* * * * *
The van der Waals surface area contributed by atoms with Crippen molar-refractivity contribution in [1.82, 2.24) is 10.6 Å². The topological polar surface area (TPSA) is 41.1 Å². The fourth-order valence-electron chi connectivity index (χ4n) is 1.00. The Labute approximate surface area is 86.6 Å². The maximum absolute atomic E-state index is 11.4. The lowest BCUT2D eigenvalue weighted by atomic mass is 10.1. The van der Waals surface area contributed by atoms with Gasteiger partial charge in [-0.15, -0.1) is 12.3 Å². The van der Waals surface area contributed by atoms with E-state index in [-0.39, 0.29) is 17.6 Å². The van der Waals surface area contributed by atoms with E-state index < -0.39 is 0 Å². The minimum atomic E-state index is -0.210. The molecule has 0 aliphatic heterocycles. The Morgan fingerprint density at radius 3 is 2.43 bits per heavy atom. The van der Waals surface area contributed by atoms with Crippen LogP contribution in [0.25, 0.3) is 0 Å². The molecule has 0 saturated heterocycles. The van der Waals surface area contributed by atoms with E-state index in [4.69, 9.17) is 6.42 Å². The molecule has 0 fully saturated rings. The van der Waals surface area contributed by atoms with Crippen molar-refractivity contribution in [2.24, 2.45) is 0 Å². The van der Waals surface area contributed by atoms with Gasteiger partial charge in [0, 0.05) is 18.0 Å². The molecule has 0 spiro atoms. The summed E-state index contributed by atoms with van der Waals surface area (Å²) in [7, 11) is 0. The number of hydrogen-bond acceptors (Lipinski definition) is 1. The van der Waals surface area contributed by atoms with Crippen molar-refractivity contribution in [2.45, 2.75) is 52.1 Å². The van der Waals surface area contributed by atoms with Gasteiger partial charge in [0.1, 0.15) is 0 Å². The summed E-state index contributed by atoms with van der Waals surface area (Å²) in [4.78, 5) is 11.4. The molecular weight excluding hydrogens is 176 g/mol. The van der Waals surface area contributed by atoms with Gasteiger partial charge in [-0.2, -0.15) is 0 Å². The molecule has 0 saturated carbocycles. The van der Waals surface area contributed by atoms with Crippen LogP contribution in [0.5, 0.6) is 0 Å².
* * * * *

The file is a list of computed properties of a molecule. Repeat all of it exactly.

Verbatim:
The van der Waals surface area contributed by atoms with Crippen molar-refractivity contribution in [1.82, 2.24) is 10.6 Å². The topological polar surface area (TPSA) is 41.1 Å². The fourth-order valence-electron chi connectivity index (χ4n) is 1.00. The Labute approximate surface area is 86.6 Å². The maximum absolute atomic E-state index is 11.4. The lowest BCUT2D eigenvalue weighted by atomic mass is 10.1. The van der Waals surface area contributed by atoms with Gasteiger partial charge in [-0.15, -0.1) is 12.3 Å². The van der Waals surface area contributed by atoms with E-state index in [-0.39, 0.29) is 17.6 Å². The van der Waals surface area contributed by atoms with E-state index < -0.39 is 0 Å². The minimum atomic E-state index is -0.210. The molecule has 0 aliphatic heterocycles. The Morgan fingerprint density at radius 3 is 2.43 bits per heavy atom. The van der Waals surface area contributed by atoms with Crippen LogP contribution in [0.25, 0.3) is 0 Å². The molecule has 0 saturated heterocycles. The van der Waals surface area contributed by atoms with E-state index in [4.69, 9.17) is 6.42 Å². The molecule has 0 fully saturated rings. The van der Waals surface area contributed by atoms with Crippen molar-refractivity contribution in [2.24, 2.45) is 0 Å². The van der Waals surface area contributed by atoms with Gasteiger partial charge in [0, 0.05) is 18.0 Å². The molecule has 0 spiro atoms. The summed E-state index contributed by atoms with van der Waals surface area (Å²) in [7, 11) is 0. The number of hydrogen-bond acceptors (Lipinski definition) is 1. The van der Waals surface area contributed by atoms with Crippen molar-refractivity contribution in [2.45, 2.75) is 52.1 Å². The van der Waals surface area contributed by atoms with Gasteiger partial charge in [0.1, 0.15) is 0 Å². The summed E-state index contributed by atoms with van der Waals surface area (Å²) in [4.78, 5) is 11.4. The molecular weight excluding hydrogens is 176 g/mol. The van der Waals surface area contributed by atoms with Gasteiger partial charge in [-0.2, -0.15) is 0 Å². The molecule has 0 saturated carbocycles. The van der Waals surface area contributed by atoms with Crippen LogP contribution in [0.5, 0.6) is 0 Å².